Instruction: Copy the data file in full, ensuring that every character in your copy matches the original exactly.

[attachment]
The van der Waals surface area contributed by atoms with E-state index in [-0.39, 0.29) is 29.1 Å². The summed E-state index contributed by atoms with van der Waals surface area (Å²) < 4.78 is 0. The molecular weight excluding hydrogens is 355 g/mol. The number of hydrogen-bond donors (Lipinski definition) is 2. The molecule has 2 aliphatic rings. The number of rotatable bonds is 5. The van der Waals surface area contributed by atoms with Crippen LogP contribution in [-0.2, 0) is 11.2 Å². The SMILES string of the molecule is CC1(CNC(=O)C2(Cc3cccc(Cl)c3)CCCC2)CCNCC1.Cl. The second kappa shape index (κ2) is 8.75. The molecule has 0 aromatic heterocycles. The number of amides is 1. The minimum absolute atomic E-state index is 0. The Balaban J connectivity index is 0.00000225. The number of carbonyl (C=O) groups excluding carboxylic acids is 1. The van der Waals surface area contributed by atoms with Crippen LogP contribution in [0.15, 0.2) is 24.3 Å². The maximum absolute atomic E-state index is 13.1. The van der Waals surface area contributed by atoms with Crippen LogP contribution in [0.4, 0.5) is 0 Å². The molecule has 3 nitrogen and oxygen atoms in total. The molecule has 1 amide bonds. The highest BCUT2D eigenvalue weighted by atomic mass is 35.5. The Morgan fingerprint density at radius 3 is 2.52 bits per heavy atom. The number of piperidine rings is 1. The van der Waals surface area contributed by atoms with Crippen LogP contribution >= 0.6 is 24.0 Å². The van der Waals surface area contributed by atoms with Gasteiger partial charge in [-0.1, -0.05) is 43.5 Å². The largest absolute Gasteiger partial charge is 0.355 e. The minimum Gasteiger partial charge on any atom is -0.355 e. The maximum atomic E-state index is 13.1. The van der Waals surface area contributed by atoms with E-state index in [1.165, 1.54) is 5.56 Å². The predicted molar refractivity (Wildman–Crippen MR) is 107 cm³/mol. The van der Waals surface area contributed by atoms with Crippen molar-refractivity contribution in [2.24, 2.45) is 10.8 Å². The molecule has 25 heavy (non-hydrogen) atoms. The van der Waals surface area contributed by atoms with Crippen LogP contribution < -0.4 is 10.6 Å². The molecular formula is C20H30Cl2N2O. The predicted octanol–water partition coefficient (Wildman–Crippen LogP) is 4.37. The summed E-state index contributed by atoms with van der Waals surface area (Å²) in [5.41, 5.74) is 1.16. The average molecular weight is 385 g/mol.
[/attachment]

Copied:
The van der Waals surface area contributed by atoms with E-state index in [-0.39, 0.29) is 29.1 Å². The summed E-state index contributed by atoms with van der Waals surface area (Å²) < 4.78 is 0. The molecular weight excluding hydrogens is 355 g/mol. The number of hydrogen-bond donors (Lipinski definition) is 2. The molecule has 2 aliphatic rings. The number of rotatable bonds is 5. The van der Waals surface area contributed by atoms with Crippen LogP contribution in [-0.2, 0) is 11.2 Å². The SMILES string of the molecule is CC1(CNC(=O)C2(Cc3cccc(Cl)c3)CCCC2)CCNCC1.Cl. The second kappa shape index (κ2) is 8.75. The molecule has 0 aromatic heterocycles. The number of amides is 1. The minimum absolute atomic E-state index is 0. The Balaban J connectivity index is 0.00000225. The number of carbonyl (C=O) groups excluding carboxylic acids is 1. The van der Waals surface area contributed by atoms with Crippen LogP contribution in [0.15, 0.2) is 24.3 Å². The maximum absolute atomic E-state index is 13.1. The van der Waals surface area contributed by atoms with Crippen LogP contribution in [0.4, 0.5) is 0 Å². The molecule has 3 nitrogen and oxygen atoms in total. The molecule has 1 amide bonds. The highest BCUT2D eigenvalue weighted by atomic mass is 35.5. The Morgan fingerprint density at radius 3 is 2.52 bits per heavy atom. The number of piperidine rings is 1. The van der Waals surface area contributed by atoms with Crippen LogP contribution >= 0.6 is 24.0 Å². The van der Waals surface area contributed by atoms with Gasteiger partial charge in [-0.1, -0.05) is 43.5 Å². The largest absolute Gasteiger partial charge is 0.355 e. The minimum Gasteiger partial charge on any atom is -0.355 e. The maximum atomic E-state index is 13.1. The van der Waals surface area contributed by atoms with E-state index in [1.165, 1.54) is 5.56 Å². The predicted molar refractivity (Wildman–Crippen MR) is 107 cm³/mol. The van der Waals surface area contributed by atoms with Crippen molar-refractivity contribution in [2.24, 2.45) is 10.8 Å². The molecule has 25 heavy (non-hydrogen) atoms. The van der Waals surface area contributed by atoms with Crippen LogP contribution < -0.4 is 10.6 Å². The molecular formula is C20H30Cl2N2O. The predicted octanol–water partition coefficient (Wildman–Crippen LogP) is 4.37. The summed E-state index contributed by atoms with van der Waals surface area (Å²) in [5.41, 5.74) is 1.16. The average molecular weight is 385 g/mol.